Lastly, you need to remove the benefit someone is receiving. Is the submitted data being emailed and email header injection is allowing spam to be sent through your mail server? Is it being inserted into a database and someone is probing your script or attempting SQL injection in an effort to break in to your script as an administrator? Is it being displayed on a site and it contains links or XSS attempts?

    Are you validating ALL external data received? If a normal submission only consists of alphabetic characters, numbers, white-space, and some punctuation marks, only allow that content.
    If you are learning PHP, developing PHP code, or debugging PHP code, do yourself a favor and check your web server log for errors and/or turn on full PHP error reporting in php.ini or in a .htaccess file to get PHP to help you.

  • The Following 2 Users Say Thank You to CFMaBiSmAd For This Useful Post:

    bazz (10-14-2008), Spudhead (10-14-2008)

  • #6
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    If the submitted contents is being emailed make sure you are protecting against email injection.

    While more complicated to implement, I like the time limit by IP idea, however that only works if they seem to submit large chunks from a single IP. You could also consider limiting the number of submissions total even with the time limit.
    OracleGuy

  • #7
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    Use a Captcha then. And limit the number of entries to 1 per IP. Which you could do, somehow.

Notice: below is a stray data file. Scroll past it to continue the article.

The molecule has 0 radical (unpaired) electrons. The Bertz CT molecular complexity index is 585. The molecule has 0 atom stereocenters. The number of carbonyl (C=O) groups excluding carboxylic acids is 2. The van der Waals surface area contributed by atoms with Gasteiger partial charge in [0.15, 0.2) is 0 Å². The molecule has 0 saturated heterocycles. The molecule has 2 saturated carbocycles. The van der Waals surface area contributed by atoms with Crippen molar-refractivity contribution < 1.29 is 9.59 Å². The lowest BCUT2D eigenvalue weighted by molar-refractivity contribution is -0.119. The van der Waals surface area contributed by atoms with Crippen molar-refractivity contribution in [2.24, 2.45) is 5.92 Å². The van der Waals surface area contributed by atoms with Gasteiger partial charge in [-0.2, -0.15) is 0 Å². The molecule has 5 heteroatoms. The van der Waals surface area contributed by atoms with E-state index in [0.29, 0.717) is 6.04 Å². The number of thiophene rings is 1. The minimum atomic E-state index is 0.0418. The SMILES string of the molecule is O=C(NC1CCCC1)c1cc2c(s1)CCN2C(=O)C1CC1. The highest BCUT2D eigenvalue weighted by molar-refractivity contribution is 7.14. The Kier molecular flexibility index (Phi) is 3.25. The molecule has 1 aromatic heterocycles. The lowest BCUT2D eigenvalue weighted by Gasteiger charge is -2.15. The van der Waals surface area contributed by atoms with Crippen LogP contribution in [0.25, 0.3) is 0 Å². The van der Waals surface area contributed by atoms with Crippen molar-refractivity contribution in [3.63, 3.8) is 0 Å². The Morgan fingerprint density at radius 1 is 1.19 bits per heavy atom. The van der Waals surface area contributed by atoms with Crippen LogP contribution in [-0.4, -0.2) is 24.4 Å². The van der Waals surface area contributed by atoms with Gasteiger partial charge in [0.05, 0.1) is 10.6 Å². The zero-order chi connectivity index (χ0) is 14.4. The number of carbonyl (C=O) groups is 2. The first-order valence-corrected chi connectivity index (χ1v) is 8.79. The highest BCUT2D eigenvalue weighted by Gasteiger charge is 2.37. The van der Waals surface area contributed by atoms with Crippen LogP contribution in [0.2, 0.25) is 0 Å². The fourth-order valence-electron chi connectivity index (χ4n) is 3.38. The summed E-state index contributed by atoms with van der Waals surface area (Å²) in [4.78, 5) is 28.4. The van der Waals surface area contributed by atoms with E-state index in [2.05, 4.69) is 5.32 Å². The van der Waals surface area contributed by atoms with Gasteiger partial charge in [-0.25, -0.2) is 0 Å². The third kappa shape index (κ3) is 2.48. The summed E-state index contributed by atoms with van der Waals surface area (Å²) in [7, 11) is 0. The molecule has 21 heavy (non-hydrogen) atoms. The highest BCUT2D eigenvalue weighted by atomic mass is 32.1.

• #8
    Senior Coder Spudhead's Avatar
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    Quote Originally Posted by CFMaBiSmAd View Post
    It sounds like you have an email opt-in registration system, where they must have access to a valid working email account? That would be your first step.
    Not sure if I've misunderstood you, but I want to keep the competition entry as easy a possible for genuine entrants - I don't want to put captchas on it, and I don't want to insist on user registration. Otherwise, yes I'd definitely stick registration on there.

    Quote Originally Posted by CFMaBiSmAd View Post
    You need to do everything possible to insure that your form is submitting to your form processing code. The most effective way (that will eliminate the simple bot scripts) is to start a session on your form page, set a specific session variable to a random/unique id (you can also place this unique id into a hidden form field for some additional checks.) Then on your form processing page, check if this session variable exists. If it does not, then the visitor/bot did not visit your form page to establish the session and/or they don't support passing the session id. If the session variable does exist, then check that the hidden form field contains the correct unique id value. If it does not, then either the bot script does not submit all the field values (the hidden field will be empty) or it blindly places its' own content into fields (overwriting your unique id.) Unset the session variable in the form processing code to prevent one visit to your form page from resulting in multiple submissions to your form processing code.
    An extremely useful suggestion (and glaringly obvious, now I think about it ) Thank you!

    Quote Originally Posted by CFMaBiSmAd View Post
    Lastly, you need to remove the benefit someone is receiving. Is the submitted data being emailed and email header injection is allowing spam to be sent through your mail server? Is it being inserted into a database and someone is probing your script or attempting SQL injection in an effort to break in to your script as an administrator? Is it being displayed on a site and it contains links or XSS attempts?
    The entries are dropped into a database. There's plenty of validation against SQL injection, but nothing I've seen in the data suggests that they're trying any exploit - they're simply making thousands of entries.